Thursday, January 16, 2014
A Dog Called Homeless, by Sarah Lean
Then, at school, comes a charity fundraiser that involves volunteering to remain silent for 24 hours. When her ex-friend and other classmates jeer that Cally couldn't possibly keep her mouth shut, she volunteers. She completes the challenge with ease, and then, when the principal announces that the volunteers may speak again -- Callie doesn't. She realizes that she sees no reason. No one listens to her, anyway.
In the new apartment, Callie makes friends with a boy in the other flat who is blind, nearly deaf, and may have cerebral palsy or a similar condition. Though she doesn't speak, and in any event can speak to Sam only by spelling into his hand, the two grow into close companions. What the story seems to be saying here is that it's willing, listening hearts that really forge communication, not merely, or necessarily, the ability to speak.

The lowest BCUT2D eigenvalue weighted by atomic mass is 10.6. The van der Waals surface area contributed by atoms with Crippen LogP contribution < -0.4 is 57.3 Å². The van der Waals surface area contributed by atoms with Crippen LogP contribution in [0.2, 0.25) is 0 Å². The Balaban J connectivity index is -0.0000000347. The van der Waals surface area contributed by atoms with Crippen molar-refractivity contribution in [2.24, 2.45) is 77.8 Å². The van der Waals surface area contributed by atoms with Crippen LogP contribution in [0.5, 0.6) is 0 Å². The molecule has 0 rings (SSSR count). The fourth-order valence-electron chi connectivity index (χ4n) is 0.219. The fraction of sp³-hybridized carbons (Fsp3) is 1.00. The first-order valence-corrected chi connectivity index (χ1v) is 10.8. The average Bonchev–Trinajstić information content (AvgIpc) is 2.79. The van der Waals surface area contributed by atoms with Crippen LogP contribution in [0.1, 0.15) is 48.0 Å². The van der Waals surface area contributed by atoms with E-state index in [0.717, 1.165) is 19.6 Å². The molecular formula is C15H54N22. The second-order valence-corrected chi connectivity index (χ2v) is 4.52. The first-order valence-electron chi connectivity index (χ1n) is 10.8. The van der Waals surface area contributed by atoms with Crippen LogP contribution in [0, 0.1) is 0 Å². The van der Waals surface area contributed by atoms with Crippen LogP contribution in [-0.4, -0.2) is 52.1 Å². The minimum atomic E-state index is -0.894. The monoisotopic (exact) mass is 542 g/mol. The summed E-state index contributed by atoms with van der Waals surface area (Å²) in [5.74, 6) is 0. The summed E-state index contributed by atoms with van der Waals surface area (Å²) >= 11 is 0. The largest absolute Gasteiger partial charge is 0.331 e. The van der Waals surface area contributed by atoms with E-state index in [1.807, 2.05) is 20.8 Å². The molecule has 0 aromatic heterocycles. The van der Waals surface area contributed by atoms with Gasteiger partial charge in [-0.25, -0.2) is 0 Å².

Cally continues to see her mother's ghostly image, and the very real dog, which, while connected to her mother, is also being looked after by a homeless man, Jed. While everyone around Cally's family comes to believe that the dog belongs with them, to the point of telling her father so, he angrily insists they cannot take care of a dog.
We know that in the end they will, and that Cally will speak again, too. It's the emotional journey that's prominent here. I found myself rooting for Cally to not speak again until she was good and ready, and in that way this book tapped into powerful childhood emotions for me -- always a sign that I'll find that book a winner. Lovely and heartwarming. Recommended for anyone who would like a realistic story with overtones of magical realism.